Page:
Bias

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1.  [[wikipedia:Selection bias]]
 
1.  [[wikipedia:Selection bias]]
This happens when the samples in an experiment (whatever they may be, usually people) are not typical of the overall  population being sampled   
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    This happens when the samples in an experiment (whatever they may be, usually people) are not typical of the overall  population being sampled   
  
 
Example: sampling peoples' attitudes of gun control in Texas but only interviewing people who live in Dallas and nowhere else
 
Example: sampling peoples' attitudes of gun control in Texas but only interviewing people who live in Dallas and nowhere else
  
 
2.  Researcher bias
 
2.  Researcher bias
When the researcher(s) want a particular result to arise out of the experiment and affect   
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    When the researcher(s) want a particular result to arise out of the experiment and affect   
 
      
 
      
 
Example: religious researchers who want to attribute a particular phenomena to God instead of assuming another, most-likely more plausible explanation
 
Example: religious researchers who want to attribute a particular phenomena to God instead of assuming another, most-likely more plausible explanation
  
 
3.  Personal bias
 
3.  Personal bias
In studies involving people, this usually happens when the people in the study know what the experiment is trying to explain and then try to affect the result in a particular direction.  This is why most experiments are ran [[blind study]]
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    In studies involving people, this usually happens when the people in the study know what the experiment is trying to explain and then try to affect the result in a particular direction.  This is why most experiments are ran [[blind study]]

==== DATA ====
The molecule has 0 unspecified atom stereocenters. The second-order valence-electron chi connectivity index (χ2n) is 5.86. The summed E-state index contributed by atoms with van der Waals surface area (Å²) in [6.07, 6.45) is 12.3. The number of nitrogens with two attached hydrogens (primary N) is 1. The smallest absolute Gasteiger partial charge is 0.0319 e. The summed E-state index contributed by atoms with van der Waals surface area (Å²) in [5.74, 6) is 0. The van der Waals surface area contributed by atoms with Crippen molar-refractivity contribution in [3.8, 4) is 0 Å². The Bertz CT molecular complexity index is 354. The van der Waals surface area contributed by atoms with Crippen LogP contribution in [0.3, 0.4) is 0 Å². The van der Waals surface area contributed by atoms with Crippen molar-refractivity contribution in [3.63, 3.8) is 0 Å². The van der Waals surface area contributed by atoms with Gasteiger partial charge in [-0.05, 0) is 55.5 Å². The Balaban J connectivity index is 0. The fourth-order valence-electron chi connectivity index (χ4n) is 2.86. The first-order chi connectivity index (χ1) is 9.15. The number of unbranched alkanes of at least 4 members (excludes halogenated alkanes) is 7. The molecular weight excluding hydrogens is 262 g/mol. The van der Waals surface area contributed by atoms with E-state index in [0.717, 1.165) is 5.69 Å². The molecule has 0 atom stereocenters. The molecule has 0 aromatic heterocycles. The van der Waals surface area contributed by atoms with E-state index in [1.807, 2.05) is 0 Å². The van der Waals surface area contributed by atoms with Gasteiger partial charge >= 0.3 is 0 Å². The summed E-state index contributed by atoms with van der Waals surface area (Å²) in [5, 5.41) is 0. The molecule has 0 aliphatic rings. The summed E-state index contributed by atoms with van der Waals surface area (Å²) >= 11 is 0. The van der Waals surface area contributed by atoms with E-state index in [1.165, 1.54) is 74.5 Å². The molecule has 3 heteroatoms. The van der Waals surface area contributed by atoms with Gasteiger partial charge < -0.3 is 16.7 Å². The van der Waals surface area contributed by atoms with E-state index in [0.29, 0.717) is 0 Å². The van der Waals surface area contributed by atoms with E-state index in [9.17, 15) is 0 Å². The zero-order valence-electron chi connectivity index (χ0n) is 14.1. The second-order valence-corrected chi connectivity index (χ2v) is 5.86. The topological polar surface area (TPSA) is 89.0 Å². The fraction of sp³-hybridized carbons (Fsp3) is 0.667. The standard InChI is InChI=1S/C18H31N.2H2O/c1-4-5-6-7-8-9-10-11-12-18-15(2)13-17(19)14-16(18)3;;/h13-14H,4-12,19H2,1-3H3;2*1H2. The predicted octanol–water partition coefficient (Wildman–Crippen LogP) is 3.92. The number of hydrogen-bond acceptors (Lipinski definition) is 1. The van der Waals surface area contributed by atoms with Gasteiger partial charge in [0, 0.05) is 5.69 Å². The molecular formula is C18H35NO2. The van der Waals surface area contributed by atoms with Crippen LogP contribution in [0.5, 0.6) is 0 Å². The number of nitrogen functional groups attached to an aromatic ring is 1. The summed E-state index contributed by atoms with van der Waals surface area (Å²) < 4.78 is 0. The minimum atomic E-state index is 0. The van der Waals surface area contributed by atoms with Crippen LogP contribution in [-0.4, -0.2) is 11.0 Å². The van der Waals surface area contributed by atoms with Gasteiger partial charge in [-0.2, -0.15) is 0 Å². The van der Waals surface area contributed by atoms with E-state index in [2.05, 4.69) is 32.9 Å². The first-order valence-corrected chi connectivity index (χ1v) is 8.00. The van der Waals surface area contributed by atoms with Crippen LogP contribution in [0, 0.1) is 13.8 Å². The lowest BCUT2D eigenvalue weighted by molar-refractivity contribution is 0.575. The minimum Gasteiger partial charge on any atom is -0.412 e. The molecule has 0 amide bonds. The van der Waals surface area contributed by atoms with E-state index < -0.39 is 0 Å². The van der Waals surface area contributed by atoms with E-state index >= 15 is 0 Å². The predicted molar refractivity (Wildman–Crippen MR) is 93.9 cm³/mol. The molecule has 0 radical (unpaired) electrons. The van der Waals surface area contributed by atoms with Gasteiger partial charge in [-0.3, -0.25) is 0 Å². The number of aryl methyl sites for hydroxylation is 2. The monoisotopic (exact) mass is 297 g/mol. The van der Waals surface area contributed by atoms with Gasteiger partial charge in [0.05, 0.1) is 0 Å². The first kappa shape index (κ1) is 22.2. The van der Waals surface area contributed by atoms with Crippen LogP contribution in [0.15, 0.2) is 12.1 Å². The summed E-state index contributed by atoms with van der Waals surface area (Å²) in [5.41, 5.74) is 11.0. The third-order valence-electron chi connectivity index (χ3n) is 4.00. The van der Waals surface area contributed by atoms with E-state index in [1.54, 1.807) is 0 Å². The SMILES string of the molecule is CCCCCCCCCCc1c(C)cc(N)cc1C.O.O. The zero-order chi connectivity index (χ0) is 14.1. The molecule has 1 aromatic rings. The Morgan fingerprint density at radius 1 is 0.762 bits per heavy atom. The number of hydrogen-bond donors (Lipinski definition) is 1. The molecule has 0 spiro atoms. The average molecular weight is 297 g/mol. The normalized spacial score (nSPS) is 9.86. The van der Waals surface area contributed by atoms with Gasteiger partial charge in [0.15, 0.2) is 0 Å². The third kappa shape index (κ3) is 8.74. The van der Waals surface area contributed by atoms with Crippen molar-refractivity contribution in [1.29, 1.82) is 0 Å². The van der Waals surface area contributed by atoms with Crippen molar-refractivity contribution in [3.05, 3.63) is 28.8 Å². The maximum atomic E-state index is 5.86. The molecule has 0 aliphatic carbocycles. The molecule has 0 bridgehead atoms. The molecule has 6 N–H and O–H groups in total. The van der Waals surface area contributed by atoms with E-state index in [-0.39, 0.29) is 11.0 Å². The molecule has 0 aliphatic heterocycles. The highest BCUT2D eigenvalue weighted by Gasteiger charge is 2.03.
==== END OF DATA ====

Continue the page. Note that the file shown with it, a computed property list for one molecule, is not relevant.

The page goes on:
4.  Sample size bias  
 
4.  Sample size bias  
This is a form of selection bias in which the [[sample size]] is small (could be for many reasons and sometimes not on purpose) and results in skewed results
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    This is a form of selection bias in which the [[sample size]] is small (could be for many reasons and sometimes not on purpose) and results in skewed results

Revision as of 22:04, 29 November 2010

When discussing the results of a particular experiment, typically you'll find scientists and the media talking about bias. Bias is an error in the results an experiment (usually because of the design) that favor one result or explanation. Bias in the scientific sense is different from personal preference. Bias can be intentional or unintentional when performing an experiment, sometimes it can't be completely avoided. There are different kinds of bias in scientific sense:

1. wikipedia:Selection bias

    This happens when the samples in an experiment (whatever they may be, usually people) are not typical of the overall  population being sampled  

Example: sampling peoples' attitudes of gun control in Texas but only interviewing people who live in Dallas and nowhere else

2. Researcher bias

    When the researcher(s) want a particular result to arise out of the experiment and affect  
    

Example: religious researchers who want to attribute a particular phenomena to God instead of assuming another, most-likely more plausible explanation

3. Personal bias

    In studies involving people, this usually happens when the people in the study know what the experiment is trying to explain and then try to affect the result in a particular direction.  This is why most experiments are ran blind study

4. Sample size bias

    This is a form of selection bias in which the sample size is small (could be for many reasons and sometimes not on purpose) and results in skewed results
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